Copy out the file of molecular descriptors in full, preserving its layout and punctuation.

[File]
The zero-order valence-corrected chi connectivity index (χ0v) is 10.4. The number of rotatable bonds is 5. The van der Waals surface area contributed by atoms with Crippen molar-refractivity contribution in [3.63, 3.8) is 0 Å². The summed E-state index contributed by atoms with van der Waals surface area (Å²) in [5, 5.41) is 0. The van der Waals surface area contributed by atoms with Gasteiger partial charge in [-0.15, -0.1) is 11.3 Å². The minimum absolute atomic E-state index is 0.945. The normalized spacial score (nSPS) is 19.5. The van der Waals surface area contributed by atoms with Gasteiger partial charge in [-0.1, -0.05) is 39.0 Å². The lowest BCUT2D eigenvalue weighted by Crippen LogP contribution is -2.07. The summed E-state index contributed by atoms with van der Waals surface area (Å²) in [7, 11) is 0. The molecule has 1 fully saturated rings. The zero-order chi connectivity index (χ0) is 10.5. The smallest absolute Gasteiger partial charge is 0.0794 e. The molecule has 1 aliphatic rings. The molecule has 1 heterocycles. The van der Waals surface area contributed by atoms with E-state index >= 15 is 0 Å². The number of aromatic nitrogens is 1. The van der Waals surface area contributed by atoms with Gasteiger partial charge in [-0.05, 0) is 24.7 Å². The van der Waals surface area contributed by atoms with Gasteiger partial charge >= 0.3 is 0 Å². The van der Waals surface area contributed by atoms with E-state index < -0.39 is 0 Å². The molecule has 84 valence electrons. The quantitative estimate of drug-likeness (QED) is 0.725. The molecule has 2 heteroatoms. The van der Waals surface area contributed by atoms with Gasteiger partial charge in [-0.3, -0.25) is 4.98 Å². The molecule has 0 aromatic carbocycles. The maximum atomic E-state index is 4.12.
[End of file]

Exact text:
The zero-order valence-corrected chi connectivity index (χ0v) is 10.4. The number of rotatable bonds is 5. The van der Waals surface area contributed by atoms with Crippen molar-refractivity contribution in [3.63, 3.8) is 0 Å². The summed E-state index contributed by atoms with van der Waals surface area (Å²) in [5, 5.41) is 0. The van der Waals surface area contributed by atoms with Gasteiger partial charge in [-0.15, -0.1) is 11.3 Å². The minimum absolute atomic E-state index is 0.945. The normalized spacial score (nSPS) is 19.5. The van der Waals surface area contributed by atoms with Gasteiger partial charge in [-0.1, -0.05) is 39.0 Å². The lowest BCUT2D eigenvalue weighted by Crippen LogP contribution is -2.07. The summed E-state index contributed by atoms with van der Waals surface area (Å²) in [7, 11) is 0. The molecule has 1 fully saturated rings. The zero-order chi connectivity index (χ0) is 10.5. The smallest absolute Gasteiger partial charge is 0.0794 e. The molecule has 1 aliphatic rings. The molecule has 1 heterocycles. The van der Waals surface area contributed by atoms with E-state index >= 15 is 0 Å². The number of aromatic nitrogens is 1. The van der Waals surface area contributed by atoms with Gasteiger partial charge in [-0.05, 0) is 24.7 Å². The van der Waals surface area contributed by atoms with Gasteiger partial charge >= 0.3 is 0 Å². The van der Waals surface area contributed by atoms with E-state index < -0.39 is 0 Å². The molecule has 84 valence electrons. The quantitative estimate of drug-likeness (QED) is 0.725. The molecule has 2 heteroatoms. The van der Waals surface area contributed by atoms with Gasteiger partial charge in [-0.3, -0.25) is 4.98 Å². The molecule has 0 aromatic carbocycles. The maximum atomic E-state index is 4.12.